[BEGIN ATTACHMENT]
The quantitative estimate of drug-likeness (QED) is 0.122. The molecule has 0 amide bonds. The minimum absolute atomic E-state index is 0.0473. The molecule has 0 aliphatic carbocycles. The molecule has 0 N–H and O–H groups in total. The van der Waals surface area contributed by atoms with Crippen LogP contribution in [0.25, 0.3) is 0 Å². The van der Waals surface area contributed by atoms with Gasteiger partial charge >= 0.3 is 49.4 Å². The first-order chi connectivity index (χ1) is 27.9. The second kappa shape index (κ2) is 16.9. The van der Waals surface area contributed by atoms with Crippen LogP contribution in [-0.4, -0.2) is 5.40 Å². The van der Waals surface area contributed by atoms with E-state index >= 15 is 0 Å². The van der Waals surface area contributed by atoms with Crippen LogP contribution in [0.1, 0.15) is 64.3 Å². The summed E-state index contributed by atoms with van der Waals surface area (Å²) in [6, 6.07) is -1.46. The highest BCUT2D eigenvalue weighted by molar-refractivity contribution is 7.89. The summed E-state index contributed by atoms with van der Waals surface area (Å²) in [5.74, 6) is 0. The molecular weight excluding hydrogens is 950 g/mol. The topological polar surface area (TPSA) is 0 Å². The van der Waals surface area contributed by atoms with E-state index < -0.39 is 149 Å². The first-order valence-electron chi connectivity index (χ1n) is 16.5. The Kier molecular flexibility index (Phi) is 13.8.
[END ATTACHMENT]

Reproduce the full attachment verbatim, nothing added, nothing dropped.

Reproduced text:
The quantitative estimate of drug-likeness (QED) is 0.122. The molecule has 0 amide bonds. The minimum absolute atomic E-state index is 0.0473. The molecule has 0 aliphatic carbocycles. The molecule has 0 N–H and O–H groups in total. The van der Waals surface area contributed by atoms with Crippen LogP contribution in [0.25, 0.3) is 0 Å². The van der Waals surface area contributed by atoms with Gasteiger partial charge >= 0.3 is 49.4 Å². The first-order chi connectivity index (χ1) is 27.9. The second kappa shape index (κ2) is 16.9. The van der Waals surface area contributed by atoms with Crippen LogP contribution in [-0.4, -0.2) is 5.40 Å². The van der Waals surface area contributed by atoms with E-state index >= 15 is 0 Å². The van der Waals surface area contributed by atoms with Crippen LogP contribution in [0.1, 0.15) is 64.3 Å². The summed E-state index contributed by atoms with van der Waals surface area (Å²) in [6, 6.07) is -1.46. The highest BCUT2D eigenvalue weighted by molar-refractivity contribution is 7.89. The summed E-state index contributed by atoms with van der Waals surface area (Å²) in [5.74, 6) is 0. The molecular weight excluding hydrogens is 950 g/mol. The topological polar surface area (TPSA) is 0 Å². The van der Waals surface area contributed by atoms with E-state index < -0.39 is 149 Å². The first-order valence-electron chi connectivity index (χ1n) is 16.5. The Kier molecular flexibility index (Phi) is 13.8.